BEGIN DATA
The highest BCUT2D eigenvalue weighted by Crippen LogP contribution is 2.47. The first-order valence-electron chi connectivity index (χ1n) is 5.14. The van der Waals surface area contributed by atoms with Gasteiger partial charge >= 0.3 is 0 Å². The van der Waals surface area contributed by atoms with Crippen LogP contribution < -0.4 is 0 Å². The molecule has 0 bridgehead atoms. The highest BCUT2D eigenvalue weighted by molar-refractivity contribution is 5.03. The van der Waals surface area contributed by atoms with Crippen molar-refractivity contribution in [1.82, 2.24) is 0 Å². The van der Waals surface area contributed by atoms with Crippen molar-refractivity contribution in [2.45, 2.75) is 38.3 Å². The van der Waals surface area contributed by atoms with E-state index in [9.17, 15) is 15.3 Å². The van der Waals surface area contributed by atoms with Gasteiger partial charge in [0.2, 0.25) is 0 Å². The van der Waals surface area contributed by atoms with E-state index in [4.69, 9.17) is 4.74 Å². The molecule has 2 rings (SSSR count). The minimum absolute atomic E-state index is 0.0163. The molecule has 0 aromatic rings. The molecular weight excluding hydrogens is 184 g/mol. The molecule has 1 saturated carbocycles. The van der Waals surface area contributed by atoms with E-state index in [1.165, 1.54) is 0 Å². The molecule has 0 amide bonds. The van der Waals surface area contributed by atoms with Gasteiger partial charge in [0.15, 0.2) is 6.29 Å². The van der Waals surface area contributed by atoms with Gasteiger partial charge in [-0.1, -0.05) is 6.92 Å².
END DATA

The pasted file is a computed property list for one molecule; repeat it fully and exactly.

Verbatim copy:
The highest BCUT2D eigenvalue weighted by Crippen LogP contribution is 2.47. The first-order valence-electron chi connectivity index (χ1n) is 5.14. The van der Waals surface area contributed by atoms with Gasteiger partial charge >= 0.3 is 0 Å². The van der Waals surface area contributed by atoms with Crippen LogP contribution < -0.4 is 0 Å². The molecule has 0 bridgehead atoms. The highest BCUT2D eigenvalue weighted by molar-refractivity contribution is 5.03. The van der Waals surface area contributed by atoms with Crippen molar-refractivity contribution in [1.82, 2.24) is 0 Å². The van der Waals surface area contributed by atoms with Crippen molar-refractivity contribution in [2.45, 2.75) is 38.3 Å². The van der Waals surface area contributed by atoms with E-state index in [9.17, 15) is 15.3 Å². The van der Waals surface area contributed by atoms with Gasteiger partial charge in [0.2, 0.25) is 0 Å². The van der Waals surface area contributed by atoms with E-state index in [4.69, 9.17) is 4.74 Å². The molecule has 2 rings (SSSR count). The minimum absolute atomic E-state index is 0.0163. The molecule has 0 aromatic rings. The molecular weight excluding hydrogens is 184 g/mol. The molecule has 1 saturated carbocycles. The van der Waals surface area contributed by atoms with E-state index in [1.165, 1.54) is 0 Å². The molecule has 0 amide bonds. The van der Waals surface area contributed by atoms with Gasteiger partial charge in [0.15, 0.2) is 6.29 Å². The van der Waals surface area contributed by atoms with Gasteiger partial charge in [-0.1, -0.05) is 6.92 Å².